Goggle solutions for specs wearers

17th February 2020, by Dave Watts

Dave in his Giro Zone helmet (£180) and helmet-compatible Giro Axis (£180) goggles which his specs fit easily underneath

Dave in his Giro Zone helmet (£180) and helmet-compatible Giro Axis (£180) goggles which his specs fit easily underneath

So far this season, I’ve been on three ski trips. Most of the time visibility has been pretty poor and goggles rather than sunglasses have been essential.

Regular readers of WTSS will know that I wear specs, can’t see much without them and can’t get on with contact lenses. I’ve tried everything bar laser surgery for a hassle-free way of seeing while skiing. Fine days and cold snowy days are trouble-free. It’s those warmer days when it’s misty or wet snow is falling that are the problem – and there have been plenty of those this season.

Until a few years ago, I hadn’t found a satisfactory solution. Put the goggles over the specs and pretty soon the spec lenses fog up. For years, I relied on Smith Turbo goggles with a battery operated fan – the fan keeps the air circulating and is supposed to keep the lenses fog-free; but it didn’t work effectively all the time.

Dave with his Sportviz goggles – only £84.95 including prescription inserts

Now I’ve found two alternative and better solutions.

A couple of years back I needed a new helmet. I get very warm while skiing and have found that only Giro helmets have enough venting to stop me overheating. So I got a Giro Zone helmet, complete with MIPS (Multi-Directional Impact Protection System) Brain Protection System, designed to add extra protection for the brain in the event of an angled impact to the head.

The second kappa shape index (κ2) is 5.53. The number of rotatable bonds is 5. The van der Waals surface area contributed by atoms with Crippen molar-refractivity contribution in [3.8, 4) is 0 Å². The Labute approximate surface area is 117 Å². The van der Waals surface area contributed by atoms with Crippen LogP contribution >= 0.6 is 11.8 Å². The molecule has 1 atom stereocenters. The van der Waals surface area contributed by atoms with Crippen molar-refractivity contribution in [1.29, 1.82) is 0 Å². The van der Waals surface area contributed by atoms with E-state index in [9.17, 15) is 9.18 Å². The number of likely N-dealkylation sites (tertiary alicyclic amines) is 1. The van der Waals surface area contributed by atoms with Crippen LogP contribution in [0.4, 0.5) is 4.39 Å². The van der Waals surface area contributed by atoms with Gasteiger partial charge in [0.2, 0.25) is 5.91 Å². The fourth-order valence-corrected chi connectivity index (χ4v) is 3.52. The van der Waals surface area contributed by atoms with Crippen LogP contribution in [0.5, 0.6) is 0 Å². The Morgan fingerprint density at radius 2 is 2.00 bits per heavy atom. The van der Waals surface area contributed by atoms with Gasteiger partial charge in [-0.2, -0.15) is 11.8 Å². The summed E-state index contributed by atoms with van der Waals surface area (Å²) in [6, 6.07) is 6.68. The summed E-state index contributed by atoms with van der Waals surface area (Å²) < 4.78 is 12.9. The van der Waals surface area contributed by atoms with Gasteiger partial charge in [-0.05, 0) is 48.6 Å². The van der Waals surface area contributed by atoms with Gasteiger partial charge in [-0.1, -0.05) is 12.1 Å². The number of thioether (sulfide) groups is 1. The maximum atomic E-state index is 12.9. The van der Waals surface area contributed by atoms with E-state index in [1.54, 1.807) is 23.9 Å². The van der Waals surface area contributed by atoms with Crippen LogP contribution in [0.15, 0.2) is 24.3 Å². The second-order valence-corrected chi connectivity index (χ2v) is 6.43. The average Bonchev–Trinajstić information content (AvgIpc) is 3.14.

So far, thank goodness, I haven’t had to test the MIPS. But I have loved the fit and venting of the helmet – and the magnetic ‘Fidlock’ fastening for the buckle.

At the same time I got a pair of Giro Axis OTG (over the glasses) goggles. This was the first time I’d had a pair of goggles specifically designed to go with the helmet I was wearing. These have done me proud in this season’s bad weather and come with two lenses (including one specifically designed for low light use) which are easy to change using a magnetic fitting system.

I also have a pair of remarkably good value Sportviz goggles with a prescription lens insert built in. These also work well in bad visibility despite now being seven years old and the anti-fog treatment they came with only expected to last ‘for at least 12 months’. I see that the latest version now comes with a jar of Sportviz fog-free wax, cleaning cloth and hardshell case and look forward to trying that.

Dave with his highly valued goggles protected by one of the new Gogglesocs (£12)

For the last few years, I have been using an anti-fog treatment on my specs called Cat Crap (yes really!) that I first came across in Colorado but is now available in the UK. It comes in spray-on liquid or rub-on wax form and works amazingly well.

Because I value both my Giro and Sportviz goggles so highly, I keep them in hard cases to protect them while travelling and while in my backpack on the slopes.
Until now, I have also been putting them in their cases to prevent them from damage while having lunch or a drink on the mountain. But this year I came across Gogglesocs, handy, attractive, eco-friendly covers that protect your goggle lens while you relax. They work really well and are very easy to put on and remove.

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